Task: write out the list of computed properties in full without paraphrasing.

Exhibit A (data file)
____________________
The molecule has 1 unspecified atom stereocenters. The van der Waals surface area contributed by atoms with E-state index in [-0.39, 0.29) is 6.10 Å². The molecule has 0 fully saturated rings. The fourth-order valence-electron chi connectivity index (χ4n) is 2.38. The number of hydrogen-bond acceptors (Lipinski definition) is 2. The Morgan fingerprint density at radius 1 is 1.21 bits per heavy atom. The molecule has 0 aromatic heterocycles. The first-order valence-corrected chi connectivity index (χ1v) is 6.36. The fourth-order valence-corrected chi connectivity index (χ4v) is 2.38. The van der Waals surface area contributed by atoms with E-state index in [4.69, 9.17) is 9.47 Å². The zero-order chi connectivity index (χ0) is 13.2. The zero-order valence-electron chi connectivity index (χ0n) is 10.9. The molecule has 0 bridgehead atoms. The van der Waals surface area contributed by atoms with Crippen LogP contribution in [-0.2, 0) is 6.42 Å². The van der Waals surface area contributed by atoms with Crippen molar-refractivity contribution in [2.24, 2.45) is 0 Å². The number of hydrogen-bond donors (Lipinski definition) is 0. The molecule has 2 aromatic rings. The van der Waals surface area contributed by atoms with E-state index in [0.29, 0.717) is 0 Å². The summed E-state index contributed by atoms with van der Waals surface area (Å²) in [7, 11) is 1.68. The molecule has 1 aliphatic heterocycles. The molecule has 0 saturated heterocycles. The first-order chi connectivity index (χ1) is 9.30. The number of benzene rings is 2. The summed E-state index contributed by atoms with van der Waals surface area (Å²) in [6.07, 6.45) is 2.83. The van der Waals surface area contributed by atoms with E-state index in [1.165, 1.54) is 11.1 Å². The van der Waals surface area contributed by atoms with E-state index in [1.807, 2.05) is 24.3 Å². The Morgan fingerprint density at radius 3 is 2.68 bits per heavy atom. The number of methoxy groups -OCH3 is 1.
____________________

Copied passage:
The molecule has 1 unspecified atom stereocenters. The van der Waals surface area contributed by atoms with E-state index in [-0.39, 0.29) is 6.10 Å². The molecule has 0 fully saturated rings. The fourth-order valence-electron chi connectivity index (χ4n) is 2.38. The number of hydrogen-bond acceptors (Lipinski definition) is 2. The Morgan fingerprint density at radius 1 is 1.21 bits per heavy atom. The molecule has 0 aromatic heterocycles. The first-order valence-corrected chi connectivity index (χ1v) is 6.36. The fourth-order valence-corrected chi connectivity index (χ4v) is 2.38. The van der Waals surface area contributed by atoms with E-state index in [4.69, 9.17) is 9.47 Å². The zero-order chi connectivity index (χ0) is 13.2. The zero-order valence-electron chi connectivity index (χ0n) is 10.9. The molecule has 0 bridgehead atoms. The van der Waals surface area contributed by atoms with Crippen LogP contribution in [-0.2, 0) is 6.42 Å². The van der Waals surface area contributed by atoms with Crippen molar-refractivity contribution in [2.24, 2.45) is 0 Å². The number of hydrogen-bond donors (Lipinski definition) is 0. The molecule has 2 aromatic rings. The van der Waals surface area contributed by atoms with E-state index in [0.29, 0.717) is 0 Å². The summed E-state index contributed by atoms with van der Waals surface area (Å²) in [7, 11) is 1.68. The molecule has 1 aliphatic heterocycles. The molecule has 0 saturated heterocycles. The first-order chi connectivity index (χ1) is 9.30. The number of benzene rings is 2. The summed E-state index contributed by atoms with van der Waals surface area (Å²) in [6.07, 6.45) is 2.83. The van der Waals surface area contributed by atoms with E-state index in [1.165, 1.54) is 11.1 Å². The van der Waals surface area contributed by atoms with E-state index in [1.807, 2.05) is 24.3 Å². The Morgan fingerprint density at radius 3 is 2.68 bits per heavy atom. The number of methoxy groups -OCH3 is 1.